Commentary: Dogs give us unexpected joy in this pandemic wilderness
Canine companions have helped many of us cope in these trying times and if that means going overboard with how we treat them, that’s okay, says Tracy Lee.
SINGAPORE: I need only to look out my balcony every morning and evening to see that one group has been expanding in numbers of late – dogs in my neighbourhood.
There are three chow chows (one black, one grey and one brown) looking like oversized teddy bears, poodles in prams, a brown Singapore special, a pair of barky beagles and a mini schnauzer wearing pink shoes.
Then there’s my absolute favourite: A golden retriever pandemic puppy that a previously non-dog-owning neighbour had acquired six months ago.
It wasn’t just because he was super cute but also because this lucky mutt was being walked four or five times a day by various family members — mostly the dad, but also the mum and teenage daughter.
They patiently trained him not to strain on the leash, to sit, stay and heel, to socialise with other dogs and people. Over time, he has blossomed from a clumsy tail-between-the-legs furball scared of everyone and even his own shadow, to a playful, curious and well-mannered “adolescent”.
While most of us would admit living with the pandemic has been a painful purgatory, one good thing that has come out of it, is that pets now enjoy lots of love and attention from their owners who are working from home and cannot spend long weeks away travelling.
Many people who were previously too busy to have a pet have since taken the plunge, and pet ownership has skyrocketed.
EASING LONG AND LONELY DAYS
According to the American Pet Products Association, some 12.6 million US households got a new pet after the COVID-19 outbreak was declared a pandemic in March 2020. Last year, pet ownership in the US rose from 67 per cent to 70 per cent.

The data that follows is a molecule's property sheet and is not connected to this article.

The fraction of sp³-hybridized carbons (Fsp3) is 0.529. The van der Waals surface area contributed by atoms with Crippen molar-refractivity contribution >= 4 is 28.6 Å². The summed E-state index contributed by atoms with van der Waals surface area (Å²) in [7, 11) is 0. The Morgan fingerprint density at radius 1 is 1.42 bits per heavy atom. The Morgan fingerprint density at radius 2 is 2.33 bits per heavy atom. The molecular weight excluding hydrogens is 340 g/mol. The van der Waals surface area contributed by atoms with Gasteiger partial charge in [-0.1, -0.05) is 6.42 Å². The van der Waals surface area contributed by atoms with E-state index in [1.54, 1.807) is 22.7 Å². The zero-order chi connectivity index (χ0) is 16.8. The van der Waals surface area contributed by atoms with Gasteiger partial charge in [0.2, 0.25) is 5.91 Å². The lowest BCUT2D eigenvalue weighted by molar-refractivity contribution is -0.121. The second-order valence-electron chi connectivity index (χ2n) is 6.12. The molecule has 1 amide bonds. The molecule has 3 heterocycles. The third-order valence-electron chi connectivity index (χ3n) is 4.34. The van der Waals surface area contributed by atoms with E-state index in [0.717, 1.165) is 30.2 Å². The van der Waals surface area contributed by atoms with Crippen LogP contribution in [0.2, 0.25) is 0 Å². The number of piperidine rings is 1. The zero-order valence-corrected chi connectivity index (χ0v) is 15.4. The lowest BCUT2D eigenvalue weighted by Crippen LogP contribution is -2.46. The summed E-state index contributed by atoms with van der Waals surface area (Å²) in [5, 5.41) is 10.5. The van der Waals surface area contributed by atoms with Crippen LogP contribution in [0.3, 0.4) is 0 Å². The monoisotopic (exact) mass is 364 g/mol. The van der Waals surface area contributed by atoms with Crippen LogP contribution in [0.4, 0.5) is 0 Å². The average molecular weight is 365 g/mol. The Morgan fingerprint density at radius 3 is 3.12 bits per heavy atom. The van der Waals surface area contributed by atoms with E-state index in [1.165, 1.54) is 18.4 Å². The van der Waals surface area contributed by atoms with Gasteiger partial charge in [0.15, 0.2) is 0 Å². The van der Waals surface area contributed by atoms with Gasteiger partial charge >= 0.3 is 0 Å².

American website thecut.com describes it best: “A lonely, claustrophobic year in which thousands of white-collar workers ... seemed simultaneously to decide they were finally ready to adopt a dog.’’
New York shelters saw on average 20 applications a year before COVID-19. Now they see hundreds, with as many as 50 people vying for a single pup.
The same story unfolded in Singapore. The Society for the Prevention of Cruelty to Animals (SPCA) saw a tenfold spike in foster applications – from about 10 to 15 a month to 120 to 150 during the circuit breaker. Organisations such as Chained Dog Awareness and Just For Paws said enquiries for adoption doubled.
A survey of almost 6,000 pet owners in the UK found that most respondents said their pets constituted an important source of emotional support; they reported feeling less lonely and isolated than those without animal companions.
Studies have long established this link between human and animal – a silent but strong bond that lifts moods and quells anxiety. This is why there are therapy animals who work with those living with stress – like those in hospice care.
WHEN DOGS ARE REPLACEMENT CHILDREN
The Guardian reports on a trend that we can see in our midst. Even before the pandemic, millennials and Generation Z were increasingly “opting for pets over kids as the burden of raising a tiny human is losing its appeal for commitment-phobic, cash-strapped, travel-obsessed or simply career-prioritising millennials.”
The pandemic might have accelerated this.
According to CNBC, a survey of 1,000 Americans aged 33 to 40 found that “about a quarter of older millennials say they decided to wait longer to have children because of the pandemic.